Ahh, the historical novel. It’s a novel set during historical events — pretty much any time period prior to the 1960s (or fifty years ago is the rule of thumb). The author uses real events, real people, and real places, but often times details are adjusted (0r made up) for the story’s sake. Writing a historical novel is well covered online — for example, check here or here — so what I’m going to talk about is the research.
Historical fiction requires just the right amount of detail. You want suck your reader into the setting, but too much historical description, and you’ll bore your reader to death. Historical fiction requires hours and hours and hours of research to write a single sentence. For example, you can’t slip up and dress your 1876 heroine in a bustle — the bustle had been faded out of style the year before. And your savvy readers will strangle you for for having mail delivered by the Pony Express in 1862 since it shut down in 1861 (it only lasted 19 months anyway!).
Aspects you’ll need to consider in your research:
- Social class
- Fashion and fabrics
- Food and drinks
- Shelter and buildings
- Weapons and technology
- Currency and wealth
- Recent events — wars, natural disasters, etc.
It’s that’s a lotta stuff to think about — I can hear your groans. Take a deep breath and think of it like this: start broad and then zoom in. Take the time period you’re interested in and head to your favorite resource (and mine!): Wikipedia.
You can peruse the 18th century, the 19th century, or head on back to Ancient Egypt. This will introduce you to the general but critical details for the time period in which you’re writing (those pesky wars, volcanic eruptions, leaps in technology, country unifications, etc.).
Or, another fabulous resource for introducing global history is Timetables of History. Trust me when I say you will love this book… Well, er, you will love it if you enjoy history…and research…
Primary and Secondary Sources
Now, we move on to the trickier stuff: primary and secondary sources. You probably learned this phrase in high school history, but to refresh you: a primary source was written at the time of the historical event, a secondary source is something written after-the-fact about the event.
An example: George Washington’s diary penned in Georgie’s own hand is a primary source. The biography of Washington’s life entitled His Excellency George Washington is a secondary source.
Let’s start with secondary sources since you’ll likely be using these at the start — especially since they’re often more readily available than primary sources.
**No matter what the time period, it’s highly probable someone has studied it and studied it in depth.**
So, head to your local (or nearest well-stocked) library because the easiest way for you to find the secondary sources you need will be to talk to the librarian. He/She can help you locate all the resources available at that branch, and if you’re really lucky, he/she can set you up with some interlibrary loan.
Do you live near a university? Then you, sir, are in luck! Head to the university library (they will almost always be better stocked than the public one). Sit in on a history course (if that’s allowed). Or, better yet, talk to a faculty member who knows about your time period. Most people are willing to share their knowledge, so set up an interview and come prepared with all the questions you need answered.
Any questions you can’t answer with secondary sources will lead you to the primary sources. Maps, photographs, architecture, clothing, vehicles, wills, poems, novels, paintings, journals, census reports, newspaper articles, and on and on and on… These items will give you a glimpse into life at that time. Simply reading a novel from way back when will open your eyes to how people thought, spoke, and lived day-to-day. Newspaper articles will clue you into events and attitudes while original city guides can take you step by step through your novel’s setting.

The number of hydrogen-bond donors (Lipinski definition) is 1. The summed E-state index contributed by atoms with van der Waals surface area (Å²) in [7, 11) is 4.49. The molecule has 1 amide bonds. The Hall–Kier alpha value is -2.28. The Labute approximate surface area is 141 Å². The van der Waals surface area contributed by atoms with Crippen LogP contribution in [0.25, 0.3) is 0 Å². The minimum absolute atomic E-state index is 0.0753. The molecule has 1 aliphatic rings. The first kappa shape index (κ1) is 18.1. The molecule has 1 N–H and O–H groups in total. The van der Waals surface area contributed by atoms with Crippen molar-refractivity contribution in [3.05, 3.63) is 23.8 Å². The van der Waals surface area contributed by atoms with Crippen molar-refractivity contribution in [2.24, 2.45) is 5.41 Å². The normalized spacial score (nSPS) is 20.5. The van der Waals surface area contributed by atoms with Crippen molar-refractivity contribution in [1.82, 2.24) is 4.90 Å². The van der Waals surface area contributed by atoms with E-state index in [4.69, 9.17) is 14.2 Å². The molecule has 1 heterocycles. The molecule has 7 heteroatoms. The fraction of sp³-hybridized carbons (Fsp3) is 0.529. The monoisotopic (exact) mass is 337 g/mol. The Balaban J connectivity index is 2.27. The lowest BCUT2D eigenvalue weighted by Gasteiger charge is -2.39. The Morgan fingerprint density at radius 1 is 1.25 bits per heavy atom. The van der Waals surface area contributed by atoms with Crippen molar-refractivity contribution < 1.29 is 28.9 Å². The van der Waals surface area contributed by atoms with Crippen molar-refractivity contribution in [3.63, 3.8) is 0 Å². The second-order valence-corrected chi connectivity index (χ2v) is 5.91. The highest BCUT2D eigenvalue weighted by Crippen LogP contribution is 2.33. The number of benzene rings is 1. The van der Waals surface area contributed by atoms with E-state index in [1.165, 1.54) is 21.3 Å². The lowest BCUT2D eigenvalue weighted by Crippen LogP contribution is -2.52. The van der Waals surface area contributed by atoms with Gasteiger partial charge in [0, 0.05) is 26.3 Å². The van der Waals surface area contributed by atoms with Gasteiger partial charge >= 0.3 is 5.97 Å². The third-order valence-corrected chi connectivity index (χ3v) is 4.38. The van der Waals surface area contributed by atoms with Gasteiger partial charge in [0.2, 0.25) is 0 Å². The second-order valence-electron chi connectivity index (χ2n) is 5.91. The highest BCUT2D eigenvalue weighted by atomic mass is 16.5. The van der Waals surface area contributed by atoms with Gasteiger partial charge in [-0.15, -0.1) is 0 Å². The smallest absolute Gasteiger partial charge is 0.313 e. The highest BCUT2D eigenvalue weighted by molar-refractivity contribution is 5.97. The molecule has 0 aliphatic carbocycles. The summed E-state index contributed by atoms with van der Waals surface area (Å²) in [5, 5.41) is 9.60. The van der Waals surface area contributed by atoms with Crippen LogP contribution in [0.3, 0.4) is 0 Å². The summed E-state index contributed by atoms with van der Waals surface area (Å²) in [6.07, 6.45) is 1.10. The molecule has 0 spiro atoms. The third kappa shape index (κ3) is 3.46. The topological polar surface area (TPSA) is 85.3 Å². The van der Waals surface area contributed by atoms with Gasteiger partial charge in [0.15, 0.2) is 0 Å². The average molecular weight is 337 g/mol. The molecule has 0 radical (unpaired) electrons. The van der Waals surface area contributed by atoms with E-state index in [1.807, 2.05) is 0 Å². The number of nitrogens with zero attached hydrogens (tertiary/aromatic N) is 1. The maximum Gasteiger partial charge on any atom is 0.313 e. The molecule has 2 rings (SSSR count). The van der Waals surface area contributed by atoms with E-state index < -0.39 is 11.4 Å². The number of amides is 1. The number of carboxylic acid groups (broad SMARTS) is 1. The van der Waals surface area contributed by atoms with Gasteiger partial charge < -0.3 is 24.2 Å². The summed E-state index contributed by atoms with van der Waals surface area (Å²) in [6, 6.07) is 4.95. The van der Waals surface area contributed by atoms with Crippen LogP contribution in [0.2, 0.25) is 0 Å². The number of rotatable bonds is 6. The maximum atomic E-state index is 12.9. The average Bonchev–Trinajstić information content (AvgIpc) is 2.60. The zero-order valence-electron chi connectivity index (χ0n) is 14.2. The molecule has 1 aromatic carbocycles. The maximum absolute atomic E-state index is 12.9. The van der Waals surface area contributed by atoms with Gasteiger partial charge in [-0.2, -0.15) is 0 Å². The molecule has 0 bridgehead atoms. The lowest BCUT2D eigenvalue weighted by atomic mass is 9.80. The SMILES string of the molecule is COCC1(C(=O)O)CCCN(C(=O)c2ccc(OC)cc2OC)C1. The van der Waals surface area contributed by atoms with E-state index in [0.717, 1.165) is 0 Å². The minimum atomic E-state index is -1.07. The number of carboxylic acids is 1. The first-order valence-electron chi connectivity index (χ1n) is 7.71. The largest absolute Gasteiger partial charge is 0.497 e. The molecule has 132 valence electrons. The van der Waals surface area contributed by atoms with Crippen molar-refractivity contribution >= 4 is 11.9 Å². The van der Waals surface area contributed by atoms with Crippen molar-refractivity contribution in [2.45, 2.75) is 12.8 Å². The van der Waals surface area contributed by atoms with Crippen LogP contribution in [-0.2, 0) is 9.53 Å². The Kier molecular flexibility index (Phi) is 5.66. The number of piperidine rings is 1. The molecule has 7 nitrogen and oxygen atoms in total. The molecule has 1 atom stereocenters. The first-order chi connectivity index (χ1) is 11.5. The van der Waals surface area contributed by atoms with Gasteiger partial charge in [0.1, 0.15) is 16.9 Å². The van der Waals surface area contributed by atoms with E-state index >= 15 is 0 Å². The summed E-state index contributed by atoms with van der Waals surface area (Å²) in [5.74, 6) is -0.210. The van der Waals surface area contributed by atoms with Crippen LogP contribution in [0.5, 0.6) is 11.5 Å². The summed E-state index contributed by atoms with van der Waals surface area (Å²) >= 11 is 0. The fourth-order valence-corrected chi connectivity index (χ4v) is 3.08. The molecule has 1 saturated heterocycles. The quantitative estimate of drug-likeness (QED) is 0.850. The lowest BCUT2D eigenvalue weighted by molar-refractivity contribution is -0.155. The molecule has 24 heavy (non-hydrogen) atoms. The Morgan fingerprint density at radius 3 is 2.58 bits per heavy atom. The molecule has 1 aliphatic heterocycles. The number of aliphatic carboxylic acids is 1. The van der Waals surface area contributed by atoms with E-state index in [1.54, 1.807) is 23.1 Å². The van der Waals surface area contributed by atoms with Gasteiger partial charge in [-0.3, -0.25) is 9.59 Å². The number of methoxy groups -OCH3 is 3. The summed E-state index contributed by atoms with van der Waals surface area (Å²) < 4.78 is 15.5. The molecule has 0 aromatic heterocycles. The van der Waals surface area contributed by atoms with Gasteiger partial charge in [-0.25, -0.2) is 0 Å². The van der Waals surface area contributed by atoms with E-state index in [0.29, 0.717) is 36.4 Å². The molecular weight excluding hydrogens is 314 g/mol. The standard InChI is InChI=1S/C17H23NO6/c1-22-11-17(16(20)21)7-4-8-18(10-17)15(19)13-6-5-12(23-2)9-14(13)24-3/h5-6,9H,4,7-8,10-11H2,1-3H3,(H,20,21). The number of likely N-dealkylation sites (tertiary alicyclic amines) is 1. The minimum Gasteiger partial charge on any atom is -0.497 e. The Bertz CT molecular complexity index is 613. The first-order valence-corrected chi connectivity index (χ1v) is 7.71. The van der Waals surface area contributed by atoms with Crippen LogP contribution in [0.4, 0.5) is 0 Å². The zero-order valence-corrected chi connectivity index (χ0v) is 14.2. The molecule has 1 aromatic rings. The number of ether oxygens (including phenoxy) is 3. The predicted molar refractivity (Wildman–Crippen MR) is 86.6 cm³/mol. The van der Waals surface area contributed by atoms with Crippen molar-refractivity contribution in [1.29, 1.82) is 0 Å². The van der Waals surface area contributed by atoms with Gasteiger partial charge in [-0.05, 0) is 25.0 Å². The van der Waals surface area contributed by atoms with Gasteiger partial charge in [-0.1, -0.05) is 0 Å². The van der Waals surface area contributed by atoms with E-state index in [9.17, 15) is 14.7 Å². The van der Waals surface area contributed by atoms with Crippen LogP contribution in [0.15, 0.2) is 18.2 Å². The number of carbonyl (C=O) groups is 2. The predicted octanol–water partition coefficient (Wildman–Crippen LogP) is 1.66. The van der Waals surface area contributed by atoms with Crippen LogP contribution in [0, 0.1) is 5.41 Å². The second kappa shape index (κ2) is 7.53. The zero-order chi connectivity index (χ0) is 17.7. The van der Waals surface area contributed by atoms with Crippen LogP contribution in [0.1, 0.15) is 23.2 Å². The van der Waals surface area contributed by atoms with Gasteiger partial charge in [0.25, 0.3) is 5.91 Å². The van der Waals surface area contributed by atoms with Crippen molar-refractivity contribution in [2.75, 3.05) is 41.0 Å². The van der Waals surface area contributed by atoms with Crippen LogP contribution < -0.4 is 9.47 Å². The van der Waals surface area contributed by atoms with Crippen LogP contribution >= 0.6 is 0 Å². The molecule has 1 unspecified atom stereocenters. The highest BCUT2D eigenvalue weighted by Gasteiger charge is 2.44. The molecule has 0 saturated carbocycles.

Where does one find such items? First place I check is archive.org. If you search within “texts”, you will find a plethora of primary sources. However, keep in mind that these sources are limited to the last two centuries or so.
Museums, universities, government institutes, local historical societies, and the like will be the ones with the primary sources (usually locked away in archives). Contacting these places will be your best bet to find the resources you need — and the permission to see the original items.
A Few Sites and Books to Peruse
- archive.org — a wide variety of primary sources scanned in and free to download. This has been my most relied-upon tool — do not miss it.
- Project Gutenberg — public domain books also free to download.
- Costume Manifesto — a costume site filled to the brim with information on fashion throughout history.
- Newspaper Archive — allows you to access historical newspapers dating back several centuries and from all over the world, but it’s not free.
- Writer’s Guide to Everyday life in… — this is a whole series of books, and they’re each packed with information on slang, food, transportation, entertainment, etc.
- Tickets to ride: Basic historical research — an upcoming workshop taught by Beth Daniels. I highly recommend any and all of her workshops. She’s extremely knowledgeable, extremely entertaining, and extremely helpful. She also teaches courses on Steampunk, Historical Fashion, and Historical Weapons.
That’s just a start to the resources you can scour from your couch. The key is to not be intimidated by the time it will take, and trust me, it will take a lot of time. If you’re not that into research, than writing historical fiction is definitely not the right direction for you.
Another thing to remember: keep track of all your sources! You never know when someone will call you out on a historical detail and you’ll be required to prove you didn’t fudge history.